Hundreds of legal threats over use of ex-RAF base for asylum accommodation, High Court told

More than 200 threats of legal action have been made against the government over accommodating asylum seekers at a former RAF base, the High Court has been told.

The government announced last year that it would use RAF Wethersfield in Essex (pictured) to house migrants, with people first moving on to the former airbase last July.

Nine asylum seekers – including victims of human trafficking, abuse, and those suffering from “serious” mental health problems – are taking legal action against the Home Office over its “unsuitable” decision to house them there.

The Home Office is opposing those claims as well as another from refugee charity Care4Calais but on Tuesday, David Manknell, representing the department, said that hundreds of threats of legal action had been issued by others housed at Wethersfield.

At a hearing in London, he said in written arguments: “The claimants challenge, in particular, the suitability of the accommodation at the site, and the process by which the Secretary of State ensures that individuals allocated to Wethersfield are suitable.

“In addition to the 10 claims that have been issued to date, the Secretary of State has received over 200 pre-action letters making similar challenges, and it is anticipated that claims will continue to be made.”

The court was also told that two further claims have been filed since Friday, with Mr Manknell claiming that the result of the ongoing cases could influence the outcome of future legal actions.

RAF Wethersfield, near Braintree, was earmarked to house asylum seekers by the government last March along with RAF Scampton in Lincolnshire.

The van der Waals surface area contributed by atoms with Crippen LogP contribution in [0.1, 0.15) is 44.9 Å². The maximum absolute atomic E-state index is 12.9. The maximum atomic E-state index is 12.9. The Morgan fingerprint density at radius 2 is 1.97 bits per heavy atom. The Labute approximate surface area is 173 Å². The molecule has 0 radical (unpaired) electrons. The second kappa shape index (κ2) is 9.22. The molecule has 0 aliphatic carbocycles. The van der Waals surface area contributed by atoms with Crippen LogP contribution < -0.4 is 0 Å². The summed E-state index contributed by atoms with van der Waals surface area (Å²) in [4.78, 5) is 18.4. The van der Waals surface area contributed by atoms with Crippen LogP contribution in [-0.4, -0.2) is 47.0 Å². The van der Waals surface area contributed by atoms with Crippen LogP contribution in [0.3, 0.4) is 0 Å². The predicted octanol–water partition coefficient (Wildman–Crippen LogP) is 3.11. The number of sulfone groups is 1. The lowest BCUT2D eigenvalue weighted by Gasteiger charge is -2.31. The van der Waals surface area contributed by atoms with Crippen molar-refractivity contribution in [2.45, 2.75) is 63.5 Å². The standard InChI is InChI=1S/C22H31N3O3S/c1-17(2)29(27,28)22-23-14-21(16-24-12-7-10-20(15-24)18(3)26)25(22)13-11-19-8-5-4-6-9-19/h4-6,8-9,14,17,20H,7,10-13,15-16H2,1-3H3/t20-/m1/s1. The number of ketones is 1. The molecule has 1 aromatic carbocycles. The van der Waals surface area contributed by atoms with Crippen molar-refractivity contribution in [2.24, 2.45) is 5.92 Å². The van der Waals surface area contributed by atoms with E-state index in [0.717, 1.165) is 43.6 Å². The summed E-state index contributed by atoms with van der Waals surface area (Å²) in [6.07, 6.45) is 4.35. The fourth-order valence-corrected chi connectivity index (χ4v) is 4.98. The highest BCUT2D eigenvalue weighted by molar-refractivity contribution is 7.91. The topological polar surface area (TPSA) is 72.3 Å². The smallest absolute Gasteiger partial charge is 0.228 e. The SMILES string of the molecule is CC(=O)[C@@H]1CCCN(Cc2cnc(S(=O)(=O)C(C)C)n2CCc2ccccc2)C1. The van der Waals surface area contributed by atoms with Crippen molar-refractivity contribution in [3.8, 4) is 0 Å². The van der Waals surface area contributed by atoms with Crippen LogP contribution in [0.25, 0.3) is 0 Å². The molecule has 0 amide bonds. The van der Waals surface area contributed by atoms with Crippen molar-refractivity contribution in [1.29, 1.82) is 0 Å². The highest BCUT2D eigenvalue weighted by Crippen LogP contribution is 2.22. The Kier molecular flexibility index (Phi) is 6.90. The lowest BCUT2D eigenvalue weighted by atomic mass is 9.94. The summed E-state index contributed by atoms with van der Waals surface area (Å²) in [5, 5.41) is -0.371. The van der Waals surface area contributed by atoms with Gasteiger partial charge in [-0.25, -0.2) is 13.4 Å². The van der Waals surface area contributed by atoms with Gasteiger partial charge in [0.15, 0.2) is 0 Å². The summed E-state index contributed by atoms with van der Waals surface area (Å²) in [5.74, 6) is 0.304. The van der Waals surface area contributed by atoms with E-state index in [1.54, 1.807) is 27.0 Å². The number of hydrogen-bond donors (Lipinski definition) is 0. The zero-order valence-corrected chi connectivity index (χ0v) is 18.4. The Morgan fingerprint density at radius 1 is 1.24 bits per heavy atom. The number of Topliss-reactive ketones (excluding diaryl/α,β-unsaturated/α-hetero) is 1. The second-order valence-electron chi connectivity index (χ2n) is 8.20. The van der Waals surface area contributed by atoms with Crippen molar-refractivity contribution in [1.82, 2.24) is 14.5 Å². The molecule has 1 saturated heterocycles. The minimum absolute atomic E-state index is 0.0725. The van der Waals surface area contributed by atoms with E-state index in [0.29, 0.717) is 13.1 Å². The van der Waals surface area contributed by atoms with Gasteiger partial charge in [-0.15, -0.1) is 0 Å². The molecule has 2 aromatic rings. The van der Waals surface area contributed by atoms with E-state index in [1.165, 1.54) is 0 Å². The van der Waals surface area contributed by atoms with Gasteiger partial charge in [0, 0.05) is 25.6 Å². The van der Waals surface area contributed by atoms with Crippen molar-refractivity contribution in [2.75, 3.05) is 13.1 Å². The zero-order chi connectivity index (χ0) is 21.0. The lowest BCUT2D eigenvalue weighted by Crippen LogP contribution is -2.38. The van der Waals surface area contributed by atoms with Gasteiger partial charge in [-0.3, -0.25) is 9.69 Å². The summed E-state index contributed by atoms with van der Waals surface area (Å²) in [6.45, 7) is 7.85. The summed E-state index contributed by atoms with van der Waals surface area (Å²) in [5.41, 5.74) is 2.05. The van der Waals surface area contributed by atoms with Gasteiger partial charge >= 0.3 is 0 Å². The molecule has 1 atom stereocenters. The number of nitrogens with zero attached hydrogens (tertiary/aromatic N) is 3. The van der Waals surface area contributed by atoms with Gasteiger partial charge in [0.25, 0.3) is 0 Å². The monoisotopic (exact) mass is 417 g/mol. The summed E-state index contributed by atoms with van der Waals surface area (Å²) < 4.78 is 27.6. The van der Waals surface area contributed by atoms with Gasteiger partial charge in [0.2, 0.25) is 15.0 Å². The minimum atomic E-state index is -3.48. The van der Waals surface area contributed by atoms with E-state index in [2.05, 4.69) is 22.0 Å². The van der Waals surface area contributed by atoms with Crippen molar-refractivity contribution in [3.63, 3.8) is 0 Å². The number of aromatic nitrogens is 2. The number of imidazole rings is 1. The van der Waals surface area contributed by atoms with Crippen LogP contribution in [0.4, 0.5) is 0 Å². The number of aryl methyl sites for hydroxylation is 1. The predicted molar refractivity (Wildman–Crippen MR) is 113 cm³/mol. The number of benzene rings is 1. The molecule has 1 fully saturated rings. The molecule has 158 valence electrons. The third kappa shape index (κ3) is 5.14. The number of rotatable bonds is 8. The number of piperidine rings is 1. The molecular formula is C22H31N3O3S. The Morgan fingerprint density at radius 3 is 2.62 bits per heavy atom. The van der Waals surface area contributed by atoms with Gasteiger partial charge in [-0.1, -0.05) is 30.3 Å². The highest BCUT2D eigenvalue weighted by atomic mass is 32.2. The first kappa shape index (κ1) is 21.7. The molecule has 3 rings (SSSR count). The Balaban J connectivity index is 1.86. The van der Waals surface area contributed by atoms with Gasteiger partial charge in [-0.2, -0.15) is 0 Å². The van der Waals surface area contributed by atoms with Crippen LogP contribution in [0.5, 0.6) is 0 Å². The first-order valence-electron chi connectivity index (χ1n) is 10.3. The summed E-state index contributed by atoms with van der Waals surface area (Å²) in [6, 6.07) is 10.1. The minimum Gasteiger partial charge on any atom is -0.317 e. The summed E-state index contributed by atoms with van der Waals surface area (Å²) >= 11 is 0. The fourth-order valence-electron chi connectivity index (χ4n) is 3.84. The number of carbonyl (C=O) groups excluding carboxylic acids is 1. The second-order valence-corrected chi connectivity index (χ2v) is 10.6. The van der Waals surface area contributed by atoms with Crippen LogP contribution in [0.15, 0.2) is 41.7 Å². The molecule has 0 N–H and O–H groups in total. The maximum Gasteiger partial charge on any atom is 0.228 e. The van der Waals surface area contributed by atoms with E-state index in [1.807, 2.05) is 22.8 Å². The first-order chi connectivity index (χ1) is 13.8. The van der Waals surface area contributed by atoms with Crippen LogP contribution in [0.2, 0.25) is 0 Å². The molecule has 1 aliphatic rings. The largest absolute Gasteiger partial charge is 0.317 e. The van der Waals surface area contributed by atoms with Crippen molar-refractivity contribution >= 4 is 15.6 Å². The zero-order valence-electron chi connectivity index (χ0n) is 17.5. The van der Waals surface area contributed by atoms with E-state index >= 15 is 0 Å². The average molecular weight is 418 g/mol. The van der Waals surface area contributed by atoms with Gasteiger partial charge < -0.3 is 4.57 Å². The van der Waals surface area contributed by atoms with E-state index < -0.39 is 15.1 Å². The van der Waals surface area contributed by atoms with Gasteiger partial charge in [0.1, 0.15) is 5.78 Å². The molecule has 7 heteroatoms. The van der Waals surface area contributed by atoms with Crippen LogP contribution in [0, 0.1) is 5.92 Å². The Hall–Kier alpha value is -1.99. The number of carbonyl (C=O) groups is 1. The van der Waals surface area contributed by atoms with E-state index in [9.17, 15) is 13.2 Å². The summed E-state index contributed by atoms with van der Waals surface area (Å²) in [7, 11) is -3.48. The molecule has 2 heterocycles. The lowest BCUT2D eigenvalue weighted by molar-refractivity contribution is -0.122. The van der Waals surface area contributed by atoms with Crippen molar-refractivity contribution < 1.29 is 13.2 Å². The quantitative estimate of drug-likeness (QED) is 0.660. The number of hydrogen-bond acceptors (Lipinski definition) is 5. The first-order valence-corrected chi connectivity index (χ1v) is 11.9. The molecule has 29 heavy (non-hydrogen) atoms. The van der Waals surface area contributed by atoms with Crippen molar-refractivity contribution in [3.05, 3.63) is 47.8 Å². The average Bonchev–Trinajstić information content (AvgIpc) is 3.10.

A government online factsheet states the site will house up to 1,700 male migrants aged between 18 and 65 when fully operational.

Lawyers for the nine migrants – eight of whom have since been relocated – told the hearing that the Home Office had unlawfully housed them at the former airbase.

Those taking legal action include asylum seekers from Somalia, Afghanistan and Eritrea who have been victims of human trafficking and who have mental health issues including depression and post-traumatic stress disorder, the court was told.

In written arguments, Shu Shin Luh, representing seven asylum seekers, said: “The claimants challenge the defendant’s decision to accommodate each of them in Wethersfield and the legality of the arrangements made there.”

Ms Luh told the court that the Home Office is acting unlawfully by its “decisions to accommodate the claimants in Wethersfield on grounds related to their vulnerabilities and special needs” and on grounds related to their freedom of movement and safeguarding.

Miranda Butler, representing Care4Calais and the only asylum seeker taking legal action who still resides at the base, said he remained at the site despite being diagnosed with severe mental health problems and had twice attempted to take his own life since his arrival.

She told the court that there were “wholesale failures” in how residents were medically screened and that there was the unlawful “existence of racial segregation” through “practices and behaviours” on the site.

Mrs Justice McGowan ruled that the cases of four asylum seekers, who cannot be identified for legal reasons, could be taken forward to a four-day hearing to be held from July 23.

She put Care4Calais’ case, and those of the five other individuals, back until a later date.

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